Given the situation, that seems like a perfectly reasonable end result (though an 8 year legal dispute does not). I also find it somewhat amusing that a French court decided to get into the business of determining whether or not Facebook’s moderation choices were “wrong,” but again it highlights the point that we’ve raised over and over again. Everyone who thinks it’s easy to make these moderation decisions is wrong. Even with this particular piece of art, I’d bet there are a big difference in opinions (especially between the US and France). Just a few months ago, we had various US Senators and some prudish panelists whining about the awful content that kids were exposed to online. I’m guessing they would not have approved of Courbet’s work showing up on Facebook at all.

And, of course, that helps to demonstrate the problem. What is Facebook supposed to do here? You have a French court telling them it must be left up, while you have American politicians saying stuff like this must be taken down. There is no right answer, which is kind of the point.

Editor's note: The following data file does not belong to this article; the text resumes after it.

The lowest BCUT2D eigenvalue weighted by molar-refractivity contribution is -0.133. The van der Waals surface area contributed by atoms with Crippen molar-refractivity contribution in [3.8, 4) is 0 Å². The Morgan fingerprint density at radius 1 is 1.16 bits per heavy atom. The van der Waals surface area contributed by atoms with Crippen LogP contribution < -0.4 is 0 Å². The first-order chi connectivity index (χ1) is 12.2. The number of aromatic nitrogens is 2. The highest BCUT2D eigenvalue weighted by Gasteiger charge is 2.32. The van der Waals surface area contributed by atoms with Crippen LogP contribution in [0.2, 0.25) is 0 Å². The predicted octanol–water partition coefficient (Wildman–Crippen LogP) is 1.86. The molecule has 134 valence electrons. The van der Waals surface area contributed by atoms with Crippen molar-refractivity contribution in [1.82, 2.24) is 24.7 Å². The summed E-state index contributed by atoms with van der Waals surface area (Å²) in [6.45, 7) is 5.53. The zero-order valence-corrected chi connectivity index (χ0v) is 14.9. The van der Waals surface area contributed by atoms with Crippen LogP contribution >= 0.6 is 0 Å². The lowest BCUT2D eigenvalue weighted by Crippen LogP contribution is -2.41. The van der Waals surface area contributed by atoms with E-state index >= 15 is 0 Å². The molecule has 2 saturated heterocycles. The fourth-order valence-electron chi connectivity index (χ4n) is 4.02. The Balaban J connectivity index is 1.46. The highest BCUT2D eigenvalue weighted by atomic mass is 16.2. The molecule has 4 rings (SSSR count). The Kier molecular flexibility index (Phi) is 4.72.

Filed Under: , , , ,
Companies: facebook

Rate this comment as insightful
Rate this comment as funny
You have rated this comment as insightful
You have rated this comment as funny
Flag this comment as abusive/trolling/spam
You have flagged this comment
The first word has already been claimed
The last word has already been claimed
Insightful Lightbulb icon Funny Laughing icon Abusive/trolling/spam Flag icon Insightful badge Lightbulb icon Funny badge Laughing icon Comments icon

Comments on “Content Moderation Is Impossible: Facebook Settles Legal Fight Over Famous Painting Of A Woman's Genitals”

Subscribe: RSS Leave a comment
N. Ockuous says:

Re: You LOVE your straw-men!

What is Facebook supposed to do here? You have a French court telling them it must be left up, while you have American politicians saying stuff like this must be taken down.